American Heathens

The Politics of Identity in a Pagan Religious Movement

Jennifer Snook
Book Cover

PB: $30.95
EAN: 978-1-4399-1097-9
Publication: Jul 15

HC: $94.50
EAN: 978-1-4399-1096-2
Publication: Jul 17

Ebook: $30.95
EAN: 978-1-4399-1098-6

234 pages
6 x 9
1 figure, 7 halftones

An in-depth examination of American Heathenry and of those who practice and live according to its ethic


American Heathens is the first in-depth ethnographic study about the largely misunderstood practice of American Heathenry (Germanic Paganism). Jennifer Snook—who has been Pagan since her early teens and a Heathen since eighteen—traces the development and trajectory of Heathenry as a new religious movement in America, one in which all identities are political and all politics matter.

Snook explores the complexities of pagan reconstruction and racial, ethnic and gender identity in today’s divisive political climate. She considers the impact of social media on Heathen collectivities, and offers a glimpse of the world of Heathen meanings, rituals, and philosophy.

In American Heathens, Snook presents the stories and perspectives of modern practitioners in engaging detail. She treats Heathens as members of a religious movement, rather than simply a subculture reenacting myths and stories of enchantment. Her book shrewdly addresses how people construct ethnicity in a reconstructionist (historically-minded) faith system with no central authority.

Table of Contents


1 Becoming Heathen
Mapping the Neopagan Landscape
American Heathenry 101
American Heathenry in Scholarship and the Media
The Influence of “the Political”
Researching American Heathenry

2 Fleeing the Cross and the Pentacle: Resistance and Opposition in the Maintenance of Collective Identity
Not Like Them: Constructing Identity Through the Not-Self
Resisting Oppression: Opposition to the Mainstream
Negotiating Authenticity: Opposition to the Alternatives
Boundaries in Contradiction

3 Neo-Heathens and Reconstructionists: The Project and Problems of Constructing a Heathen Nomos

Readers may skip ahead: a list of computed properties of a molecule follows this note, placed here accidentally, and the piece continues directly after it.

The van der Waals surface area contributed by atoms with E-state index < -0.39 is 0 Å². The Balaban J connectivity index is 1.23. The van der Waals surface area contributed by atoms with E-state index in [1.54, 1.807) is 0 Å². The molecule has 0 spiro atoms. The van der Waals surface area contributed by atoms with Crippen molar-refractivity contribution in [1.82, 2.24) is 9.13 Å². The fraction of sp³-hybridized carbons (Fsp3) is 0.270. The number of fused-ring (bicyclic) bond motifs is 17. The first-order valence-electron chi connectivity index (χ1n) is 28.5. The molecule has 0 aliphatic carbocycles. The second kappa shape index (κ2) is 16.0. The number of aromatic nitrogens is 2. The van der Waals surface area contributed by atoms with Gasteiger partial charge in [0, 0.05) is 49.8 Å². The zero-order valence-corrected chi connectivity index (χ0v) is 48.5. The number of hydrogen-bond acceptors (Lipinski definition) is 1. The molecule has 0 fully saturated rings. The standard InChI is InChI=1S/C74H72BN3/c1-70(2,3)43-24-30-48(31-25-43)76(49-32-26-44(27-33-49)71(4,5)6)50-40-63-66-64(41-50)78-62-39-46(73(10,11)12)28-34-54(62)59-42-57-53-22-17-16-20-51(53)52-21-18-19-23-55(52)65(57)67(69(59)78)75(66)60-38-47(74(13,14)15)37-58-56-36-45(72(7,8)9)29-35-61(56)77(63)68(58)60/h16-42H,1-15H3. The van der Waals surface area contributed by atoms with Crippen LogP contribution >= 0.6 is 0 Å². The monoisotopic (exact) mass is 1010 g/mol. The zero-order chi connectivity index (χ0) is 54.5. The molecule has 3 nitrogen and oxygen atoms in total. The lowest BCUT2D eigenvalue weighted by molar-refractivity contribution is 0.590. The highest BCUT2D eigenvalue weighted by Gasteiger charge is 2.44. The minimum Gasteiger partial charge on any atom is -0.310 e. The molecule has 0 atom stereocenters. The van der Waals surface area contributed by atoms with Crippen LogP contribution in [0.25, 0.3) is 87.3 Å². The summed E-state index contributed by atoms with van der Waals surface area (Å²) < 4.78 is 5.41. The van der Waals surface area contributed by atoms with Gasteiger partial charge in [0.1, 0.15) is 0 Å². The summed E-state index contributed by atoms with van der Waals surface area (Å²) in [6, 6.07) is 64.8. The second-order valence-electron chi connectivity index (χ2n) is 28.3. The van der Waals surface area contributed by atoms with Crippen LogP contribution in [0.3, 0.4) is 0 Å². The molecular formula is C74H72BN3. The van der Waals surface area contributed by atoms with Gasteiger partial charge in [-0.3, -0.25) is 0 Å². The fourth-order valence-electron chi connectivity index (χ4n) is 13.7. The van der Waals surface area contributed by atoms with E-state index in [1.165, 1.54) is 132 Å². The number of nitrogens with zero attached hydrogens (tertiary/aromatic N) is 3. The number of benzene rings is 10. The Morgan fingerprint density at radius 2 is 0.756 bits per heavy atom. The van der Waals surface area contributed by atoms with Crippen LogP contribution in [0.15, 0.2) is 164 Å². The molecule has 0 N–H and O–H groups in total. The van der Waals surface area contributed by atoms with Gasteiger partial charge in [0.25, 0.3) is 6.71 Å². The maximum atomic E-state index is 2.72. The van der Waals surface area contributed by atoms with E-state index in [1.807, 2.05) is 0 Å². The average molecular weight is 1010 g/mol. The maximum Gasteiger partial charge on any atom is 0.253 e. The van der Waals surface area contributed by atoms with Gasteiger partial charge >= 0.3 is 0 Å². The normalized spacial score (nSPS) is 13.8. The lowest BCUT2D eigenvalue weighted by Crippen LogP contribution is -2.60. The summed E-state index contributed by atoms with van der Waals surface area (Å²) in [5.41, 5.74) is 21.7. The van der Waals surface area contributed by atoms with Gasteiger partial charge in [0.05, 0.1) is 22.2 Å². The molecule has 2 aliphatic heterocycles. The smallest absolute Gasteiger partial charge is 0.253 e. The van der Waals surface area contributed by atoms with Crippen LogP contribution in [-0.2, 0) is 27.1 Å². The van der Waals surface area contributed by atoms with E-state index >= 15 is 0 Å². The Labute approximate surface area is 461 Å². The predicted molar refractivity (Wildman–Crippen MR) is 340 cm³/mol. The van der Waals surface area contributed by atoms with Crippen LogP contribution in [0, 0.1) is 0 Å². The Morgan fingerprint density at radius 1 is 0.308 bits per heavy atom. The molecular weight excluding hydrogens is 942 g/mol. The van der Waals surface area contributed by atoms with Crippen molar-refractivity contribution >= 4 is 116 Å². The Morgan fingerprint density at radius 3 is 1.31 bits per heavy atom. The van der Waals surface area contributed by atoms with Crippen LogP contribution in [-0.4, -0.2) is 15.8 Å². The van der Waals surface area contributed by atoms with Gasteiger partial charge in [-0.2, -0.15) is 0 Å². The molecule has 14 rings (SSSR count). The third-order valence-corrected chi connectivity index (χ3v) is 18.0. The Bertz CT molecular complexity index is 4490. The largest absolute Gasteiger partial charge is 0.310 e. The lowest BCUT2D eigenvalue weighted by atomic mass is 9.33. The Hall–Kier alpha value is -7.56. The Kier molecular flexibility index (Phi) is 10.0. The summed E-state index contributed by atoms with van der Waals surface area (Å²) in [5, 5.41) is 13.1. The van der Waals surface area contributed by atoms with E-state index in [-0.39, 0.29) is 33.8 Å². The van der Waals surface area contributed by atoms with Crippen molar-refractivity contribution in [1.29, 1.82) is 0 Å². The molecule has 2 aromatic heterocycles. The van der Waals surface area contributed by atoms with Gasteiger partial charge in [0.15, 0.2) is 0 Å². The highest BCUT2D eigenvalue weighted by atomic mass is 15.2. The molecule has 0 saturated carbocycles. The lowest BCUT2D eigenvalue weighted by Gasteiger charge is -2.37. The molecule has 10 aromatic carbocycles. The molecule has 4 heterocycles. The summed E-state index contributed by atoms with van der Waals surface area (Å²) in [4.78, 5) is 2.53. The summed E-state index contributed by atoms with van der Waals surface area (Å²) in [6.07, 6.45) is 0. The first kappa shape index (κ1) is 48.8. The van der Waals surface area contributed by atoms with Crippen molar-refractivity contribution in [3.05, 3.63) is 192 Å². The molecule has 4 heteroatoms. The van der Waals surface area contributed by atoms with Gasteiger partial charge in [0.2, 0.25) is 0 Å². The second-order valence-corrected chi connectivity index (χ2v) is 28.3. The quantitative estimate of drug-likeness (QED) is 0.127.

Authenticity Wars: Innovation Versus Historical Accuracy
The (De)Construction of Community and Equality
Heathen Practices: Creating a Socioreligious Foundation
Heathen Fluff: Contested Realms of Authenticity
The Hammer Rite: (In)Authenticity and Community Practice
The Nine Noble Virtues: Authenticity and Community Norms
The Loki Debate
Patron Deities and Spiritual Seekers

4 Cyber Hofs and Armchair Vikings: Building Community through Social Networks (but Not without Problems)
Religion and Virtual Spaces
The Influence of the Virtual on Modern Heathenry
Formal Heathen Organizations: Politics and Bureaucracy
Local Tribes
Diffuse Groups
The Virtual Hof
Virtual Battles and Community Politics

5 Valkyries and Frithweavers: Women’s Shifting Roles—from Warriors to Domestic Caretakers
Reframing Gender and Resistance
Reading History: Finding a Place for Heathen Women
Navigating Gender: The Masculine Ethic
No Fluffy Bunnies Allowed
Politicizing Gender: Feminism Meets Antifeminism
Resistance to Patriarchy
Frith and Domesticity: The Sacred Mundane
Wisewomen: Seidkonas and Völvas

6 Honoring the Ancestors: Dealing with Issues of Race, Ethnicity, and Whiteness in Constructing an Ethnic Folkway
Who Gets to Be Heathen? Race, Ethnicity, and Belonging
“White” Ethnic Identity
Negotiating Racism, Pride, and Faith
American Heathenry as an Indigenous Tradition
Honoring the Ancestors: Constructing Bloodlines
American Heathenry as a Spiritual System
Tribalism: Depoliticizing American Heathenry
American Heathenry as an Ethnic Folkway
Navigating Race: The Folkish versus Universalist Dichotomy
Identity: Textual Constructions of Antiracism and Belonging

7 The Long Journey
The Conundrum of American Reconstructionist Faith
Collective Identity and Belonging
When Heathens Go Virtual
Challenging Notions of Gender
Examining Whiteness and the “Folk”

Glossary of (American) Heathen Terms

About the Author(s)

Jennifer Snook is an Instructional Assistant Professor of Sociology at the University of Mississippi.